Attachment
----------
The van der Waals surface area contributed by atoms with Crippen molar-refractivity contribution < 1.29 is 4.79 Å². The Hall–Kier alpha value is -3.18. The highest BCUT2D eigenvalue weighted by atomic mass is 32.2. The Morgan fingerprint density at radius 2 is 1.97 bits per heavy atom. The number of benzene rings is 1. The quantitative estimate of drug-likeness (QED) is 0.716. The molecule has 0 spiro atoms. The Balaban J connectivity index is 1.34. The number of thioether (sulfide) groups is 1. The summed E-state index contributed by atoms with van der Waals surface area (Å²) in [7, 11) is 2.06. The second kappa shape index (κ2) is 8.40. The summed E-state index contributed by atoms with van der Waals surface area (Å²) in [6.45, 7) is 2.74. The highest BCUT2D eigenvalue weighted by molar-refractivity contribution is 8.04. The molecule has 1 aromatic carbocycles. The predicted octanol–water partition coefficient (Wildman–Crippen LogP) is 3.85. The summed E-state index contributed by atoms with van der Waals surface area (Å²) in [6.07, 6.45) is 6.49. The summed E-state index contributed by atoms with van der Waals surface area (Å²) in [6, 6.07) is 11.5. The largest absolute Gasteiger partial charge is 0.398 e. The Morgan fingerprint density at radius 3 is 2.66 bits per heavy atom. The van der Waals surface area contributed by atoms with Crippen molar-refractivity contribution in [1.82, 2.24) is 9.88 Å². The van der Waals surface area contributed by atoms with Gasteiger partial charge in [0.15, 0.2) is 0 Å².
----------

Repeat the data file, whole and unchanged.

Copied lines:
The van der Waals surface area contributed by atoms with Crippen molar-refractivity contribution < 1.29 is 4.79 Å². The Hall–Kier alpha value is -3.18. The highest BCUT2D eigenvalue weighted by atomic mass is 32.2. The Morgan fingerprint density at radius 2 is 1.97 bits per heavy atom. The number of benzene rings is 1. The quantitative estimate of drug-likeness (QED) is 0.716. The molecule has 0 spiro atoms. The Balaban J connectivity index is 1.34. The number of thioether (sulfide) groups is 1. The summed E-state index contributed by atoms with van der Waals surface area (Å²) in [7, 11) is 2.06. The second kappa shape index (κ2) is 8.40. The summed E-state index contributed by atoms with van der Waals surface area (Å²) in [6.45, 7) is 2.74. The highest BCUT2D eigenvalue weighted by molar-refractivity contribution is 8.04. The molecule has 1 aromatic carbocycles. The predicted octanol–water partition coefficient (Wildman–Crippen LogP) is 3.85. The summed E-state index contributed by atoms with van der Waals surface area (Å²) in [6.07, 6.45) is 6.49. The summed E-state index contributed by atoms with van der Waals surface area (Å²) in [6, 6.07) is 11.5. The largest absolute Gasteiger partial charge is 0.398 e. The Morgan fingerprint density at radius 3 is 2.66 bits per heavy atom. The van der Waals surface area contributed by atoms with Crippen molar-refractivity contribution in [1.82, 2.24) is 9.88 Å². The van der Waals surface area contributed by atoms with Gasteiger partial charge in [0.15, 0.2) is 0 Å².